Aquila of Sinope

From Wikipedia, the free encyclopedia
Jump to: navigation, search
Martyrdom of Aquila of Sinope (Kosovo, Grachanica, c. 1318)

Aquila of Sinope (2nd century CE), also called Onkelos, was a native of Pontus, celebrated for a very literal and accurate translation of the Old Testament into Greek.

Only fragments of this translation have survived in what remains of fragmentary documents taken from the 1st and 2nd Book of Kings, and from the Psalms, found in the old Cairo Geniza in Fostat (Egypt), while excerpts taken from the Hexapla written in the glosses of certain manuscripts of the Septuagint were collected earlier and published by Frederick Field in his momentous work, Origenis Hexaplorum quæ Supersunt, Oxford, 1875.[1] So, too, Aquila's Aramaic Targum (translation) of the Pentateuch has been preserved by Jews unto this very day, and is appended to most printed Hebrew texts of the Five Books of Moses. Epiphanius (De Ponderibus et Mensuris, chap. xiii-xvi.; ed. Migne, ii. 259-264) preserves a tradition that he was a kinsman of the Emperor Hadrian, who employed him in rebuilding Jerusalem (as Aelia Capitolina), and that Aquila was converted to Christianity but, on being reproved for practicing astrology, 'apostatized' to Judaism.[2] He is said also to have been a disciple of Rabbi Akiva (d. ca. 132 CE).

In Jewish writings he is referred to as עקילס (Aquilas), although he is also known by its Hebrew corruption, Onkelos. Aquila's version is said to have been used in place of the Septuagint in Greek-speaking synagogues. The Christians generally disliked it, alleging that it rendered the Messianic passages incorrectly, but Jerome and Origen speak in its praise. Origen incorporated it in his Hexapla.

It was thought that this was the only copy extant, but in 1897 fragments of two codices were brought to the Cambridge University Library. These have been published: the fragments AqBurkitt containing 1 Kings xx. 7-17; 2 Kings xxiii. 12-27 by F. C. Burkitt in 1897,those containing parts of Psalms xc.-ciii. (signed as AqTaylor) by C. Taylor in 1899. See F. C. Burkitt's article in the Jewish Encyclopaedia.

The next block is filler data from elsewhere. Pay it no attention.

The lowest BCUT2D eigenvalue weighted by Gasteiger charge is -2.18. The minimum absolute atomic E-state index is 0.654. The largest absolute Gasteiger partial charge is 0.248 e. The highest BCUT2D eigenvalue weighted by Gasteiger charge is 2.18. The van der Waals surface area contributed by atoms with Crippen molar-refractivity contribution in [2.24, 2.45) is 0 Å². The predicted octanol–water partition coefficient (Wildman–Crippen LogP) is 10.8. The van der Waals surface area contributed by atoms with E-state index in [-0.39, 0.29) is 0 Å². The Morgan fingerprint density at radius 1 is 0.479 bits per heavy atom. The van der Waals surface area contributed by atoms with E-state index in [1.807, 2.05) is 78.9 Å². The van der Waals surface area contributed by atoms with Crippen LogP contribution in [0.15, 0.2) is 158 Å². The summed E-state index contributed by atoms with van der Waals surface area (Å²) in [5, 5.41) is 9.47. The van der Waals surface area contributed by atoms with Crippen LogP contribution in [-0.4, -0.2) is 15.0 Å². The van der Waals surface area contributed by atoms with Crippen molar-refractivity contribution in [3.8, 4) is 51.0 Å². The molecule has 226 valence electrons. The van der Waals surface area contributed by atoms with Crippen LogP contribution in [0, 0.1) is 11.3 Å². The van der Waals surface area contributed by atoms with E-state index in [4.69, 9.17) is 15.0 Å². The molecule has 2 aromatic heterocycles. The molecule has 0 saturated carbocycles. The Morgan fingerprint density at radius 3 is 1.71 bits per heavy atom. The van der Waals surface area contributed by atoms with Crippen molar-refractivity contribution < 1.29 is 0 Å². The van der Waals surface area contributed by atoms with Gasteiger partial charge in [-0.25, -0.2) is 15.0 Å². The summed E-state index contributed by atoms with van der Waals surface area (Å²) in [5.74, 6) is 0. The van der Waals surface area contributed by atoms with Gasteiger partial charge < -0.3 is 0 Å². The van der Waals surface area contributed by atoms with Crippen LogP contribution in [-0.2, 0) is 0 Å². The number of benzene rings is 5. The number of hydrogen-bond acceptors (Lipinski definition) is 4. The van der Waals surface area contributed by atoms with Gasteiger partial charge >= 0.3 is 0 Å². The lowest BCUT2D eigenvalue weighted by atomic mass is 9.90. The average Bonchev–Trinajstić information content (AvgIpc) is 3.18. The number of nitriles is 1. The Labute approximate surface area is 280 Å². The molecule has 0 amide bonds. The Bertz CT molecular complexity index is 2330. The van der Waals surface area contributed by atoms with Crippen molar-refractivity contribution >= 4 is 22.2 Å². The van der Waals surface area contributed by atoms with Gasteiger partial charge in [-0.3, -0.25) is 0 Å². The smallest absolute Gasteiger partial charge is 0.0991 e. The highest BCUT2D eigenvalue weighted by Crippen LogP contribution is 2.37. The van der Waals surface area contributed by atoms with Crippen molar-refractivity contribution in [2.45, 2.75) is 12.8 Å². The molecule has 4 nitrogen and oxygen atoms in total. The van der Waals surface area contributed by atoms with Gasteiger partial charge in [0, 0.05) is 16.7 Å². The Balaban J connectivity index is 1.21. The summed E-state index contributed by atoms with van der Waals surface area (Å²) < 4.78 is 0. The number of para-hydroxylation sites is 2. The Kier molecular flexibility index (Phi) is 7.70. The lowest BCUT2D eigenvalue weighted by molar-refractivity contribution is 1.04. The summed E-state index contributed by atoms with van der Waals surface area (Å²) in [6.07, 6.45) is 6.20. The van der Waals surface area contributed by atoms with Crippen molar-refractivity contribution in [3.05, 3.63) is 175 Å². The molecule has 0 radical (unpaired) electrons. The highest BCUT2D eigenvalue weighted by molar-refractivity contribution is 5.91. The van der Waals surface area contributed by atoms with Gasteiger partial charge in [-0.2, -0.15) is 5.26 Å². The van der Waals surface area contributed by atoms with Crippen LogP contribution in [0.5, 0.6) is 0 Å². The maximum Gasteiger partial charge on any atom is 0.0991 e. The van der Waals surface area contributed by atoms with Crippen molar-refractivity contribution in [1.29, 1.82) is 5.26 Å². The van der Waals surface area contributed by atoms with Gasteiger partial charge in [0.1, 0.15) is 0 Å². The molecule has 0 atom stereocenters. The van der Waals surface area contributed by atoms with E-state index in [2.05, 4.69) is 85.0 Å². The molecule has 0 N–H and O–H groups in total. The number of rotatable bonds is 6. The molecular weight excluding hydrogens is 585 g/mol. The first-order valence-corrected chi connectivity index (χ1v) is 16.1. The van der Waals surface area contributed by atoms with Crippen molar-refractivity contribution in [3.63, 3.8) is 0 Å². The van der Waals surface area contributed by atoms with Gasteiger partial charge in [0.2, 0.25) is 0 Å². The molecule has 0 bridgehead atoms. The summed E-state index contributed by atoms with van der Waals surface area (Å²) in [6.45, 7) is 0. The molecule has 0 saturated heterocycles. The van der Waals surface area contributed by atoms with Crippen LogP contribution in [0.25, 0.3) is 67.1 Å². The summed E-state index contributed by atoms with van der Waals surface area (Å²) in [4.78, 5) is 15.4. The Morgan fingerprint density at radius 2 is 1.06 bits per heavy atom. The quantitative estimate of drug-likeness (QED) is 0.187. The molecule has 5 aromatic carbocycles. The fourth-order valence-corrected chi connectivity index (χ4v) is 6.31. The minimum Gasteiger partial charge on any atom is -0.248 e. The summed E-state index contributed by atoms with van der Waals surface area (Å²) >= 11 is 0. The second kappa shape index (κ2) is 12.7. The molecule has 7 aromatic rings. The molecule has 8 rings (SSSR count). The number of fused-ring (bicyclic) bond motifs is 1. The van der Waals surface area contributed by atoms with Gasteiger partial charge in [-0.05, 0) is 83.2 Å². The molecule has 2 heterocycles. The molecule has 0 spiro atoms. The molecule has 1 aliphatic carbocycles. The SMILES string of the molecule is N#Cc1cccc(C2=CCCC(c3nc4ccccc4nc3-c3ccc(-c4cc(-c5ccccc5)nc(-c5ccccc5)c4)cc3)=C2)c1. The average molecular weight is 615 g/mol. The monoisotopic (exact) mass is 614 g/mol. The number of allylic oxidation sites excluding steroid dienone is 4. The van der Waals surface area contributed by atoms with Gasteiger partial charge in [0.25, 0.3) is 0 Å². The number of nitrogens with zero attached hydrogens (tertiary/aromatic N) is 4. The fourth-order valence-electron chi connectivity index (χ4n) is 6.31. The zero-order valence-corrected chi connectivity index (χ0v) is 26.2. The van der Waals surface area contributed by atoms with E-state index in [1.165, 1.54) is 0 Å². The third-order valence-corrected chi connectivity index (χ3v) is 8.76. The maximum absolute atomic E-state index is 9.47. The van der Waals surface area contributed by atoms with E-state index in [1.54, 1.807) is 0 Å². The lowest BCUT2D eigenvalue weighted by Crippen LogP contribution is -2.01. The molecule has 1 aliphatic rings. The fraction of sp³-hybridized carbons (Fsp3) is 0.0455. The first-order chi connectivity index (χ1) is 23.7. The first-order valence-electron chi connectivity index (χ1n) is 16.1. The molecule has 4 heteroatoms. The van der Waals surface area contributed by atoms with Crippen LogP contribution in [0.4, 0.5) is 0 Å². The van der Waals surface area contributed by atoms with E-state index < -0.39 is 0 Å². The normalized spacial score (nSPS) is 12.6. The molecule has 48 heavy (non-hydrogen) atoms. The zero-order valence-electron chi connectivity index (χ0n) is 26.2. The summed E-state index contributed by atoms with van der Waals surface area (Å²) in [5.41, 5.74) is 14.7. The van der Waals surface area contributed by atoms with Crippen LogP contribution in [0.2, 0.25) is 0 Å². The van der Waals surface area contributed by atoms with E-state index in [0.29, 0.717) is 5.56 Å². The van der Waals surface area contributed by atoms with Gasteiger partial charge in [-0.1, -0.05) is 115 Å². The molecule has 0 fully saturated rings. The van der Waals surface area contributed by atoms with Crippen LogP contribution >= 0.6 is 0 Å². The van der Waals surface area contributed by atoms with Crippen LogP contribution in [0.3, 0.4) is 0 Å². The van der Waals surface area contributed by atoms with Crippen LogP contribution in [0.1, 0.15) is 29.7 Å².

Early Rabbinic reference to Aquila's conversion[edit]

The following story is related about Aquila’s conversion in the old Hebrew classic, Midrash Rabba (Exodus Rabba 30:9): “Once, Aquilas said to Hadrian the king, ‘I wish to convert and to become one of Israel.’ He answered him, ‘You are seeking [to join] that nation? How have I despised it! How have I killed it; the most downtrodden of the nations you are asking to join!? What have you seen in them that you wish to be made a proselyte?’ He replied, ‘The smallest of them knows how the Holy One, blessed be He, created the universe; what was created on the first day and what was created on the second day, and how many [years] have passed since the universe was created, and by what [things] the world is sustained. Moreover, their Divine Law is the truth.’ He said to him, ‘Go and study their Divine Law, but do not be circumcised.’ Aquilas then said to him, ‘Even the wisest man in your kingdom, and an elder who is aged one-hundred, cannot study their Divine Law if he isn’t circumcised, for thus is it written: He makes known his words unto Jacob, even his precepts and judgments unto Israel. He has not done the like of which to any other nation (Ps. 147:19-20). Unto whom, then, [has he done it]? Unto the sons of Israel!’”


  1. ^
  2. ^ Epiphanius' "Treatise on Weights and Measures" - Syriac Version (ed. James Elmer Dean), Chicago University Press c1935, pp. 30-31. Click to see online translation of Epiphanius' Treatise on Weights and Measures